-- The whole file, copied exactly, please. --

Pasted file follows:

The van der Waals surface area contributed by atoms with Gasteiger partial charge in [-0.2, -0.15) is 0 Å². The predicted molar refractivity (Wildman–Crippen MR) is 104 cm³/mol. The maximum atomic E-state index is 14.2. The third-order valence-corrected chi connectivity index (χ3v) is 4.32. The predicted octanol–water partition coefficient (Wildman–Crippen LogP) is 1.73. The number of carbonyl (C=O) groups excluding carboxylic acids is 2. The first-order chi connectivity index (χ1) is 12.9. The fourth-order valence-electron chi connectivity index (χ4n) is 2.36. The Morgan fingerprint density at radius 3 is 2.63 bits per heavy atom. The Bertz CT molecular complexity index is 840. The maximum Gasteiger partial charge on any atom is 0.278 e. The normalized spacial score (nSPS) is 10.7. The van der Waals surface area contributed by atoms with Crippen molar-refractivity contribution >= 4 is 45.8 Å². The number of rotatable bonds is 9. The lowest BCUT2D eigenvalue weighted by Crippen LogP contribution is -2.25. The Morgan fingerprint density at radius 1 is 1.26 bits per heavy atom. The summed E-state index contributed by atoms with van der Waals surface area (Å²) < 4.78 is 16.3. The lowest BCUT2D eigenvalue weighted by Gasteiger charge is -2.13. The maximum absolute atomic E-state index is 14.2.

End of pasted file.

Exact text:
The van der Waals surface area contributed by atoms with Gasteiger partial charge in [-0.2, -0.15) is 0 Å². The predicted molar refractivity (Wildman–Crippen MR) is 104 cm³/mol. The maximum atomic E-state index is 14.2. The third-order valence-corrected chi connectivity index (χ3v) is 4.32. The predicted octanol–water partition coefficient (Wildman–Crippen LogP) is 1.73. The number of carbonyl (C=O) groups excluding carboxylic acids is 2. The first-order chi connectivity index (χ1) is 12.9. The fourth-order valence-electron chi connectivity index (χ4n) is 2.36. The Morgan fingerprint density at radius 3 is 2.63 bits per heavy atom. The Bertz CT molecular complexity index is 840. The maximum Gasteiger partial charge on any atom is 0.278 e. The normalized spacial score (nSPS) is 10.7. The van der Waals surface area contributed by atoms with Crippen molar-refractivity contribution >= 4 is 45.8 Å². The number of rotatable bonds is 9. The lowest BCUT2D eigenvalue weighted by Crippen LogP contribution is -2.25. The Morgan fingerprint density at radius 1 is 1.26 bits per heavy atom. The summed E-state index contributed by atoms with van der Waals surface area (Å²) < 4.78 is 16.3. The lowest BCUT2D eigenvalue weighted by Gasteiger charge is -2.13. The maximum absolute atomic E-state index is 14.2.